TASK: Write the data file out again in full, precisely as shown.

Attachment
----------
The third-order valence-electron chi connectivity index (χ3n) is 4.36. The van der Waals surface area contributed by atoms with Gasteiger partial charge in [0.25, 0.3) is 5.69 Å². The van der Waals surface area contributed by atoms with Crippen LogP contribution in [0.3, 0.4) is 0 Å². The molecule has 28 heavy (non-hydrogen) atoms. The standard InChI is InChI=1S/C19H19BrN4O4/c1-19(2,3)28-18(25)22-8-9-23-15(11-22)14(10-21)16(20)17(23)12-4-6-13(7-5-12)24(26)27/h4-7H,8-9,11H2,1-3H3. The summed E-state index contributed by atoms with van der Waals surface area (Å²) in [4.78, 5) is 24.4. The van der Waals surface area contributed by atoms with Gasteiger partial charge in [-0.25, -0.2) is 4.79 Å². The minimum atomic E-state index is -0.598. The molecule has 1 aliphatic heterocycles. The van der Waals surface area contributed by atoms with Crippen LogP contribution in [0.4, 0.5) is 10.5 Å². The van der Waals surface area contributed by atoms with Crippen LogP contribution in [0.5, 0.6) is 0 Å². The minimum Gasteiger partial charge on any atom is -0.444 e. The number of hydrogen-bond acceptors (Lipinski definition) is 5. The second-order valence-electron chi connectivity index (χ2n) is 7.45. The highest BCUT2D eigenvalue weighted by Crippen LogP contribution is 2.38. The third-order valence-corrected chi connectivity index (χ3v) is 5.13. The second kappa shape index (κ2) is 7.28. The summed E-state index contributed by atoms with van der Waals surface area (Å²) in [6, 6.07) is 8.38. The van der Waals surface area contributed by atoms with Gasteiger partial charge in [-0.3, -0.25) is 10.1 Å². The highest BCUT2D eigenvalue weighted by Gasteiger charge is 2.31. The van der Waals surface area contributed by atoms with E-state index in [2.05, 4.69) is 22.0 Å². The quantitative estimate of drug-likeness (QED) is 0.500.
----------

The third-order valence-electron chi connectivity index (χ3n) is 4.36. The van der Waals surface area contributed by atoms with Gasteiger partial charge in [0.25, 0.3) is 5.69 Å². The van der Waals surface area contributed by atoms with Crippen LogP contribution in [0.3, 0.4) is 0 Å². The molecule has 28 heavy (non-hydrogen) atoms. The standard InChI is InChI=1S/C19H19BrN4O4/c1-19(2,3)28-18(25)22-8-9-23-15(11-22)14(10-21)16(20)17(23)12-4-6-13(7-5-12)24(26)27/h4-7H,8-9,11H2,1-3H3. The summed E-state index contributed by atoms with van der Waals surface area (Å²) in [4.78, 5) is 24.4. The van der Waals surface area contributed by atoms with Gasteiger partial charge in [-0.25, -0.2) is 4.79 Å². The minimum atomic E-state index is -0.598. The molecule has 1 aliphatic heterocycles. The van der Waals surface area contributed by atoms with Crippen LogP contribution in [0.4, 0.5) is 10.5 Å². The van der Waals surface area contributed by atoms with Crippen LogP contribution in [0.5, 0.6) is 0 Å². The minimum Gasteiger partial charge on any atom is -0.444 e. The number of hydrogen-bond acceptors (Lipinski definition) is 5. The second-order valence-electron chi connectivity index (χ2n) is 7.45. The highest BCUT2D eigenvalue weighted by Crippen LogP contribution is 2.38. The third-order valence-corrected chi connectivity index (χ3v) is 5.13. The second kappa shape index (κ2) is 7.28. The summed E-state index contributed by atoms with van der Waals surface area (Å²) in [6, 6.07) is 8.38. The van der Waals surface area contributed by atoms with Gasteiger partial charge in [-0.3, -0.25) is 10.1 Å². The highest BCUT2D eigenvalue weighted by Gasteiger charge is 2.31. The van der Waals surface area contributed by atoms with E-state index in [2.05, 4.69) is 22.0 Å². The quantitative estimate of drug-likeness (QED) is 0.500.